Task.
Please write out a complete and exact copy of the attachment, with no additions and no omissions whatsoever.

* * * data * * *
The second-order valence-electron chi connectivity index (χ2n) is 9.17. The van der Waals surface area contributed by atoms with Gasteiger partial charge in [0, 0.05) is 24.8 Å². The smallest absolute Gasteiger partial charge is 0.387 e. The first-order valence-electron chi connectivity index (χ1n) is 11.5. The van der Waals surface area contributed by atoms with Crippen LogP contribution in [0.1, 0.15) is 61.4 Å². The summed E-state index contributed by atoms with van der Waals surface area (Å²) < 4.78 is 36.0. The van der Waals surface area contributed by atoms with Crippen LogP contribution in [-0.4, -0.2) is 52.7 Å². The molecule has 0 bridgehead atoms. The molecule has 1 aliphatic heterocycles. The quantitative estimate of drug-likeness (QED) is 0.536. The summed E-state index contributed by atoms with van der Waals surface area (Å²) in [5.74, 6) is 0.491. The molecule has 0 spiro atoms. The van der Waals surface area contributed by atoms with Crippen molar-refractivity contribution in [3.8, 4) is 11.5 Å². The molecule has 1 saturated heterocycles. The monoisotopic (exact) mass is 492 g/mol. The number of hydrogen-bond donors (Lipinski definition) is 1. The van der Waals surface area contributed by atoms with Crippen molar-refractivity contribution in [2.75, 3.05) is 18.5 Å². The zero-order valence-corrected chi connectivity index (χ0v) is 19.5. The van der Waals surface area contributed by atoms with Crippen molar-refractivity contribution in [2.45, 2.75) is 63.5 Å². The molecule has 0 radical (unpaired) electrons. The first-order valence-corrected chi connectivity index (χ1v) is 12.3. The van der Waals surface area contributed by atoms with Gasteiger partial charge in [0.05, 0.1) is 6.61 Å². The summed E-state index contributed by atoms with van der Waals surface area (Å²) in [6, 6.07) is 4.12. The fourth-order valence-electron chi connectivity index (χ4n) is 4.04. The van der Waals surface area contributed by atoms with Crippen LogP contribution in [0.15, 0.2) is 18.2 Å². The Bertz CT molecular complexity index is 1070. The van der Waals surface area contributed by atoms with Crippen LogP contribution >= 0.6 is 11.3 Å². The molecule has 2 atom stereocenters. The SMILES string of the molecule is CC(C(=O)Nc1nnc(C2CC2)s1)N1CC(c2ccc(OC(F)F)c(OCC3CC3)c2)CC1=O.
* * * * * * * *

The second-order valence-electron chi connectivity index (χ2n) is 9.17. The van der Waals surface area contributed by atoms with Gasteiger partial charge in [0, 0.05) is 24.8 Å². The smallest absolute Gasteiger partial charge is 0.387 e. The first-order valence-electron chi connectivity index (χ1n) is 11.5. The van der Waals surface area contributed by atoms with Crippen LogP contribution in [0.1, 0.15) is 61.4 Å². The summed E-state index contributed by atoms with van der Waals surface area (Å²) < 4.78 is 36.0. The van der Waals surface area contributed by atoms with Crippen LogP contribution in [-0.4, -0.2) is 52.7 Å². The molecule has 0 bridgehead atoms. The molecule has 1 aliphatic heterocycles. The quantitative estimate of drug-likeness (QED) is 0.536. The summed E-state index contributed by atoms with van der Waals surface area (Å²) in [5.74, 6) is 0.491. The molecule has 0 spiro atoms. The van der Waals surface area contributed by atoms with Crippen molar-refractivity contribution in [3.8, 4) is 11.5 Å². The molecule has 1 saturated heterocycles. The monoisotopic (exact) mass is 492 g/mol. The number of hydrogen-bond donors (Lipinski definition) is 1. The van der Waals surface area contributed by atoms with Crippen molar-refractivity contribution in [2.75, 3.05) is 18.5 Å². The zero-order valence-corrected chi connectivity index (χ0v) is 19.5. The van der Waals surface area contributed by atoms with Crippen molar-refractivity contribution in [2.45, 2.75) is 63.5 Å². The molecule has 0 radical (unpaired) electrons. The first-order valence-corrected chi connectivity index (χ1v) is 12.3. The van der Waals surface area contributed by atoms with Gasteiger partial charge in [0.05, 0.1) is 6.61 Å². The summed E-state index contributed by atoms with van der Waals surface area (Å²) in [6, 6.07) is 4.12. The fourth-order valence-electron chi connectivity index (χ4n) is 4.04. The van der Waals surface area contributed by atoms with Crippen LogP contribution in [0.15, 0.2) is 18.2 Å². The Bertz CT molecular complexity index is 1070. The van der Waals surface area contributed by atoms with Crippen LogP contribution >= 0.6 is 11.3 Å². The molecule has 2 atom stereocenters. The SMILES string of the molecule is CC(C(=O)Nc1nnc(C2CC2)s1)N1CC(c2ccc(OC(F)F)c(OCC3CC3)c2)CC1=O.